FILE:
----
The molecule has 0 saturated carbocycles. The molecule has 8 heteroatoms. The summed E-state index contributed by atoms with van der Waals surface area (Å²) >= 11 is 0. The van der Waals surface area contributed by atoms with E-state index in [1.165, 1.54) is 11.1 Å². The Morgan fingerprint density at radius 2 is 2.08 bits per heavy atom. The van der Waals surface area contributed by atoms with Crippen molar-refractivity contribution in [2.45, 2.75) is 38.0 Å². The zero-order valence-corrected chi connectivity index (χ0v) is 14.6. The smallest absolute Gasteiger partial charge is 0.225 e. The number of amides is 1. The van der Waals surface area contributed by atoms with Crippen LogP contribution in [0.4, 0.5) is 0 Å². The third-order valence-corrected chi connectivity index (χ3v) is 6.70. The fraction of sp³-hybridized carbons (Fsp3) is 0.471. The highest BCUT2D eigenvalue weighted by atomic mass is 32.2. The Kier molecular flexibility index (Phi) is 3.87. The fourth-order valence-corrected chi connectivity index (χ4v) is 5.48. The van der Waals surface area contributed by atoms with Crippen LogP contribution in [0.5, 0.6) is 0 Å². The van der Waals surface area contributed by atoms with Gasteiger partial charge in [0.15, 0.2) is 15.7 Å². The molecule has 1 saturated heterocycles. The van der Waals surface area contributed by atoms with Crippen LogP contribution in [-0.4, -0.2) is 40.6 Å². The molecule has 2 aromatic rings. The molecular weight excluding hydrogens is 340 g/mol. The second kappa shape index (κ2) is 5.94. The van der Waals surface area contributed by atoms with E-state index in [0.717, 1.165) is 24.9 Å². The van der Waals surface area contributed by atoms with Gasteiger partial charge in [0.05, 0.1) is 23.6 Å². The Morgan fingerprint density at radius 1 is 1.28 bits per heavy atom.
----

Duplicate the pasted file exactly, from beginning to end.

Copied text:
The molecule has 0 saturated carbocycles. The molecule has 8 heteroatoms. The summed E-state index contributed by atoms with van der Waals surface area (Å²) >= 11 is 0. The van der Waals surface area contributed by atoms with E-state index in [1.165, 1.54) is 11.1 Å². The Morgan fingerprint density at radius 2 is 2.08 bits per heavy atom. The van der Waals surface area contributed by atoms with Crippen molar-refractivity contribution in [2.45, 2.75) is 38.0 Å². The zero-order valence-corrected chi connectivity index (χ0v) is 14.6. The smallest absolute Gasteiger partial charge is 0.225 e. The number of amides is 1. The van der Waals surface area contributed by atoms with Crippen LogP contribution in [0.4, 0.5) is 0 Å². The third-order valence-corrected chi connectivity index (χ3v) is 6.70. The fraction of sp³-hybridized carbons (Fsp3) is 0.471. The highest BCUT2D eigenvalue weighted by atomic mass is 32.2. The Kier molecular flexibility index (Phi) is 3.87. The fourth-order valence-corrected chi connectivity index (χ4v) is 5.48. The van der Waals surface area contributed by atoms with Crippen LogP contribution in [0.5, 0.6) is 0 Å². The van der Waals surface area contributed by atoms with Gasteiger partial charge in [0.15, 0.2) is 15.7 Å². The molecule has 1 saturated heterocycles. The van der Waals surface area contributed by atoms with Crippen LogP contribution in [-0.4, -0.2) is 40.6 Å². The molecule has 2 aromatic rings. The molecular weight excluding hydrogens is 340 g/mol. The second kappa shape index (κ2) is 5.94. The van der Waals surface area contributed by atoms with E-state index in [0.717, 1.165) is 24.9 Å². The van der Waals surface area contributed by atoms with Gasteiger partial charge in [0.05, 0.1) is 23.6 Å². The Morgan fingerprint density at radius 1 is 1.28 bits per heavy atom.